The Lakewood Cultural Center has made ceramics a specialty, with regular group shows devoted to the medium. The center hosted a rare solo show last fall, when Michael Coffee's smart-looking Place of Mind was installed in the north gallery. Coffee, a retired architect who turned to ceramics ten years ago, has mastered the art of clay, as evidenced by his totem sculptures made of glazed clay cylinders stacked on top of one another. Best of all, the exhibit came and went without anyone from the City of Lakewood seeking to censor it, as happened out there more recently with another ceramics show.

One of the state's biggest and most important annuals, Colorado Clay, has been held at Foothills Art Center in Golden since the '70s. This year's guest juror, Peter Held, from the Arizona State University Art Museum, took a new approach: Instead of choosing objects, Held chose artists -- and fewer of them than usual. Each of the sixteen ceramicists was shown in depth, with the works taking over Foothills' entire main area. Among the standouts in a field crowded with first-rate artists were Marie E.v.B. Gibbons, Katie Martineau-Caron, Dan Fogelberg, Janey Skeer, Carol Juddiece Cooper and Carla Kappa.

The Powerball lottery seems an unlikely source for paintings and prints. But in Random Art Two, his smashing solo at [email protected], Brandon Borchert assigned a specific image to each of the Powerball numbers, one through 53. The images illustrated one of four subjects: sex, death, food and art history, and included everything from canned meat to hand grenades. The show comprised prints of the individual images, along with a series of accompanying paintings in which Borchert assembled the pictures in groups based on the winning Powerball sequences. Referencing dada, surrealism and Spam, Random Art Two was definitely a winner.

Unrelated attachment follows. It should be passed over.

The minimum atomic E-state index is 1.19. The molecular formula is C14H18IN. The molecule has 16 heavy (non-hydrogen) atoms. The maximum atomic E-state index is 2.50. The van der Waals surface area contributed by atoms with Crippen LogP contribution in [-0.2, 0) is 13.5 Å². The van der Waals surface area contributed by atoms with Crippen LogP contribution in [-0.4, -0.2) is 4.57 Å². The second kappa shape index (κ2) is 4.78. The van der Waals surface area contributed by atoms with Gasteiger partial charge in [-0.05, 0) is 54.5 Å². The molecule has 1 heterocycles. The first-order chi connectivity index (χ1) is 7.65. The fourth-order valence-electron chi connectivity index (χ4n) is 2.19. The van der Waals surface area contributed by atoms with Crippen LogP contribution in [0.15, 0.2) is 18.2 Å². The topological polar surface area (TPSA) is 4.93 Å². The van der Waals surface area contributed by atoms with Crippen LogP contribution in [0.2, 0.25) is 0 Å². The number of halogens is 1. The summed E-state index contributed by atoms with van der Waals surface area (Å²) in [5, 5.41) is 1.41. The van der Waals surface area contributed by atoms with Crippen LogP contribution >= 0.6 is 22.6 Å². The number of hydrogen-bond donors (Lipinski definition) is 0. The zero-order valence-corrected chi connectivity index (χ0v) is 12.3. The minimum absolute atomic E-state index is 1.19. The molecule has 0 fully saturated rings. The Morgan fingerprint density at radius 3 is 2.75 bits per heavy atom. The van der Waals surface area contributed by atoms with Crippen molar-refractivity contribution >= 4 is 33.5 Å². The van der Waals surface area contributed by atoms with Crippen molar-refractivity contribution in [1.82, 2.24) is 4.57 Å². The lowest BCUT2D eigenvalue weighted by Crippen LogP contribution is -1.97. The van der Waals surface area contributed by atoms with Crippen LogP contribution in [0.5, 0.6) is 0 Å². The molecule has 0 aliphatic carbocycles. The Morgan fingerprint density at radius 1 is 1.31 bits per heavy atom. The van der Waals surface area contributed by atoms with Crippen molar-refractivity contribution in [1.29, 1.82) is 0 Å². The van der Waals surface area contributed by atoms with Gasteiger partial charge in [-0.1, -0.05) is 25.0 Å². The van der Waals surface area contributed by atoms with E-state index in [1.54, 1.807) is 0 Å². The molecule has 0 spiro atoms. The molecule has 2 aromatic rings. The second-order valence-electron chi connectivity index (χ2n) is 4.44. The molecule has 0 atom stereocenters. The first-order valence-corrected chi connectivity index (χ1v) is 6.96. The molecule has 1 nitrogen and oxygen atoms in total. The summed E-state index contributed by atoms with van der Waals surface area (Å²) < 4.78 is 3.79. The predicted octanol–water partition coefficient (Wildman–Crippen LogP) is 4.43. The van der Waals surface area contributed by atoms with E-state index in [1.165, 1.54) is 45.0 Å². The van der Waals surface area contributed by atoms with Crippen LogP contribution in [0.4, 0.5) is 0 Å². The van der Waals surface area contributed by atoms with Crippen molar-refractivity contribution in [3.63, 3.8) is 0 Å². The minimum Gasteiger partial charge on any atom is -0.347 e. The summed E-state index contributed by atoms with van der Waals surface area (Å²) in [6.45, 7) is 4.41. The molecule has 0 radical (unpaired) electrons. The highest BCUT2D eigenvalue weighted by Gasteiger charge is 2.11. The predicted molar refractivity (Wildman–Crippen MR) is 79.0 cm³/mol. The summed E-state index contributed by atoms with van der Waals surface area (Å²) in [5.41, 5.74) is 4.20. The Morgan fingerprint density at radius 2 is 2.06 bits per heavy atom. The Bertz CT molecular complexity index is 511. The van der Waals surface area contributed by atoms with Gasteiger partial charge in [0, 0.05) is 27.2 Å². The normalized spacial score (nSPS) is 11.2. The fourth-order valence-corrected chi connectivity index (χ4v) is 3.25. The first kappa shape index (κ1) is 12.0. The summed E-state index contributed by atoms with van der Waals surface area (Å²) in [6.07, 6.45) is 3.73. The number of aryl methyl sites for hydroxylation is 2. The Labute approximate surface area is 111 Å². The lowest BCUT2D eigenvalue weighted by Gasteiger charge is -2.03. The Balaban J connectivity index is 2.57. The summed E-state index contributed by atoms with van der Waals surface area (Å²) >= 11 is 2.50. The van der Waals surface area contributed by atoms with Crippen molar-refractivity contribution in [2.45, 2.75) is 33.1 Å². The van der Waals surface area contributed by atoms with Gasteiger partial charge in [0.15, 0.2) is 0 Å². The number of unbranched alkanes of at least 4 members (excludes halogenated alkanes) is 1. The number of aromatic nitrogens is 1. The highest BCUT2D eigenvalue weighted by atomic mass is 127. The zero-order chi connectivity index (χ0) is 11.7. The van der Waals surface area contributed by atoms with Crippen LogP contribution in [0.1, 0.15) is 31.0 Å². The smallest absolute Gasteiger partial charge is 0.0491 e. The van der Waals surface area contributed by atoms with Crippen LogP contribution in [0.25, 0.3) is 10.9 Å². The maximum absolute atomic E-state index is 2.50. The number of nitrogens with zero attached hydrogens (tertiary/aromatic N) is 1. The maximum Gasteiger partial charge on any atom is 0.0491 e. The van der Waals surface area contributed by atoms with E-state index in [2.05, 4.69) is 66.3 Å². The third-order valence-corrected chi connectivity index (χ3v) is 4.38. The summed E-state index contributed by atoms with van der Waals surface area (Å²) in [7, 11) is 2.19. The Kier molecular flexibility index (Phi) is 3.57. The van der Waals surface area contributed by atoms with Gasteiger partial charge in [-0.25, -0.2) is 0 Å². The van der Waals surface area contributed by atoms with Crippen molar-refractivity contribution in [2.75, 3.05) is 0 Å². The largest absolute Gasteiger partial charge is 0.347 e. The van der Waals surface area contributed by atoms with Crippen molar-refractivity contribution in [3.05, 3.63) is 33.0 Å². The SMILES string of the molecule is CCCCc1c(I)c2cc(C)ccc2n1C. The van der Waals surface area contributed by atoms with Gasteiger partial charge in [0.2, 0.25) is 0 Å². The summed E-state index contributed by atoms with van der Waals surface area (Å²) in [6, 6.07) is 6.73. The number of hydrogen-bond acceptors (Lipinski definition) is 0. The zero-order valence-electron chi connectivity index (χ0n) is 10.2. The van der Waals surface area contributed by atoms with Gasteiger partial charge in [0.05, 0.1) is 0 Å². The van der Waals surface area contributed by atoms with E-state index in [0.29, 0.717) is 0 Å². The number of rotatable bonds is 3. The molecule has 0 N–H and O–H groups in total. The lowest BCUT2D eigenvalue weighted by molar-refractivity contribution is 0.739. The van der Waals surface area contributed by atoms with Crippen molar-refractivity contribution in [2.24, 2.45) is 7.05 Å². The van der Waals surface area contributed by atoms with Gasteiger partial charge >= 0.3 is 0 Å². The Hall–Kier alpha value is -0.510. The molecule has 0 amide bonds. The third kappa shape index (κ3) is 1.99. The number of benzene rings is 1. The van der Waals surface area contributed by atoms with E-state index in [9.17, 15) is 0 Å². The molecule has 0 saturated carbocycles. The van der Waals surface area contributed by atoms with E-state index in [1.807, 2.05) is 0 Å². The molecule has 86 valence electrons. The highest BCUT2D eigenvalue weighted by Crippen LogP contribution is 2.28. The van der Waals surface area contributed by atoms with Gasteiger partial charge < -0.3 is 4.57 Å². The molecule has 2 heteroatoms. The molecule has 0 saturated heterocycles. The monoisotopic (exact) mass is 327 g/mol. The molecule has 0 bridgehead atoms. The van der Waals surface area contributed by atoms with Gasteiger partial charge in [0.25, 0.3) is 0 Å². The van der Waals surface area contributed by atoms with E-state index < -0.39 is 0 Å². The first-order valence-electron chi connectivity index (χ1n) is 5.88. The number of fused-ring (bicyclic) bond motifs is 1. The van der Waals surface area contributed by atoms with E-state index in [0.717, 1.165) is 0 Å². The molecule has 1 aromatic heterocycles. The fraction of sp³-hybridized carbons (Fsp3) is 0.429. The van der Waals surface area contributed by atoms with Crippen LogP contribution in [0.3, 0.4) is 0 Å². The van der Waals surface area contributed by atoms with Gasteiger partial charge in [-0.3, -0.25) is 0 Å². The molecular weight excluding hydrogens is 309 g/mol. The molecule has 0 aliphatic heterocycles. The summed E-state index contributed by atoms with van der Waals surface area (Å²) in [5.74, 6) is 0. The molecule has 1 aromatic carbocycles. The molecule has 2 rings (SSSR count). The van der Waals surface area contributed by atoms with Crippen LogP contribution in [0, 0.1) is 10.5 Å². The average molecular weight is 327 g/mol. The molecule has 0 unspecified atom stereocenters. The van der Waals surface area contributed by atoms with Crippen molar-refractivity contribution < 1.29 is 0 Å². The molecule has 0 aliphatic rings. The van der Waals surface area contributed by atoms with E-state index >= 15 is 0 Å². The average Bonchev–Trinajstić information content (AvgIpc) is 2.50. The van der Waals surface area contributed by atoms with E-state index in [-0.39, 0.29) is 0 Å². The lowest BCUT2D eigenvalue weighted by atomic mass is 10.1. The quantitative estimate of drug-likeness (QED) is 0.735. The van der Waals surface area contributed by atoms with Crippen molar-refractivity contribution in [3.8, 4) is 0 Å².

Andy Miller: A Deconstruction of Life knocked everyone out when it was shown at Pirate last spring. The show featured four monumental steel and neon sculptures that depicted simplified images of men committing suicide. One was hanging by a noose from the ceiling, another aimed a gun at his head, a third was taking a vial of poison, and the last was jumping to his death. The subject matter was disturbing, but suicide is only one of the topics Miller hopes to take up in the future; these pieces are the first in a series of sculptures addressing crime and violence.

The William Havu Gallery pays as much attention to sculpture as any place in town. There's always a piece on the sidewalk, and there's a proper sculpture garden in back. For Three Dimensions, a great indoor show, owner Bill Havu gathered work by three established sculptors from the region: Denver's Lawrence Argent; Mary Bates Neubauer, from Tempe, Arizona; and Stephen Daly from Austin, Texas, whose pieces filled a couple of rooms. The combination of styles made for a sensational trio.

Best Sculptor in a Group Show -- Emerging Artist

Morgan Barnes